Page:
Brookner's selection of stories bears the fruit of that passion for "making up"--stories that run the gamut of Wharton's career, from "The Pelican" (1899) and "The Mission of Jane" (1904) to the last, and perhaps the most masterful, stories of the 1930s.
The setting of these 14 stories does not deviate from the upper-class world that Wharton knew so well, with its formal--some might say stultifying--tribal rituals. Only cavilers would find this a fault (just as one could say--with a greater degree of rectitude that Wharton's male characters never achieve the strength or interest of her women). What changes and deepens, rather, is the nature of Wharton's investigation into relationships that escape the labyrinthine clutch of society, and her ability to suggest the complexity and nuances of those relationships in a highly compressed way.
In the earlier stories, one feels Wharton's preoccupation, even obsession, with the constraints of marriage (not surprisingly, as her own marriage to sportsman Teddy Wharton was a failure from the start, and ended in divorce when she was 51). There are the frequent, and often quite chilling, descriptions of matrimony--"the spectral claim," she calls it at one point--and its mutations, such as this one from "The Last Asset," in rapier-like early Wharton style:
"She had always struck him as the most extravagant of women, yet it turned out that by a miracle of thrift, she had for years kept a superfluous husband on the chance that he might someday be useful."
Another passage, from "The Mission of Jane," combines Wharton's ironic view of marital relations with her characteristic use of the building as metaphor:
"He looked at his wife with new eyes. Formerly she had been to him a mere bundle of negations, a labyrinth of dead walls and bolted doors. . . . Now he felt like a traveler who, exploring some ancient ruin, comes on an inner cell, intact amid the general dilapidation, and painted with images which reveal the forgotten uses of the building."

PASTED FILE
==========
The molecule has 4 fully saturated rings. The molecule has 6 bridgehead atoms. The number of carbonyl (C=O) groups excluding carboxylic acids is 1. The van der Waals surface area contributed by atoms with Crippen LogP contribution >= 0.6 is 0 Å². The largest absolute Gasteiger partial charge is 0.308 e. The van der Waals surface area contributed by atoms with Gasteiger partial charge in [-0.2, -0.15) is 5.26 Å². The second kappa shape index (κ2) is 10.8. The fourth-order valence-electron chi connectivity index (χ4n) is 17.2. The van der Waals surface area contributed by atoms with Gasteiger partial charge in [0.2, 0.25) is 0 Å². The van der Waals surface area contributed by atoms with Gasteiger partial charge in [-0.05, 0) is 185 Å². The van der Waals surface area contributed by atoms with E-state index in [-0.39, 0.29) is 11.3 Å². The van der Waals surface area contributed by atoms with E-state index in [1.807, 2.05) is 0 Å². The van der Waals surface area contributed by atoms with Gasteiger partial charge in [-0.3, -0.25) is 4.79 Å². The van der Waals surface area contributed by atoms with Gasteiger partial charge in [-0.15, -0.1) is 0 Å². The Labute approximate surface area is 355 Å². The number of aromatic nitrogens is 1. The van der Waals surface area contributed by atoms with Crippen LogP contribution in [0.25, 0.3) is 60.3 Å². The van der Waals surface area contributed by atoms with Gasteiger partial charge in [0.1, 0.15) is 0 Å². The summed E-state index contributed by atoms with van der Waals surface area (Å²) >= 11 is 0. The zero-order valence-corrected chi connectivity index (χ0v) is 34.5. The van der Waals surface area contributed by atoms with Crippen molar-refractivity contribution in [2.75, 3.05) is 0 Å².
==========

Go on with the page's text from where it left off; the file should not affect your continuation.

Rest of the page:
In the later stories--Wharton's own marriage having dissolved, and divorce having lost its aura of scandal (see her "Autres Temps," 1916)--her eye seems to veer toward increasingly primordial and enigmatic territory. There is the ambivalence toward motherhood in the masterful "Her Son," which also includes a devastating portrayal of a sleazy American couple on the make in Europe. Finally, in the ghost story "All Souls"--the last story she ever wrote, which was published posthumously in 1937--comes the chillingly creative metamorphosis of what must have been Wharton's final fears: the fear of death, of being utterly alone and without control, an old woman alone in a stately house that everyone has abandoned. This was the darker side of the same woman who had written to her friend Mary Berenson two decades before (as quoted in the Lewis biography):
"I believe I know the only cure, which is to make one's centre of life inside of one's self, not selfishly or excludingly, but with a kind of unassailable serenity--to decorate one's inner house so richly that one is content there, glad to welcome any one who wants to come and stay, but happy all the same in the hours when one is inevitably alone."
The fact that Wharton, as an elderly woman, was able to transform her own anxieties into an exceptionally elegant ghost story seems not only typical of her gallant spirit, but a fitting end to her illustrious writing career as well.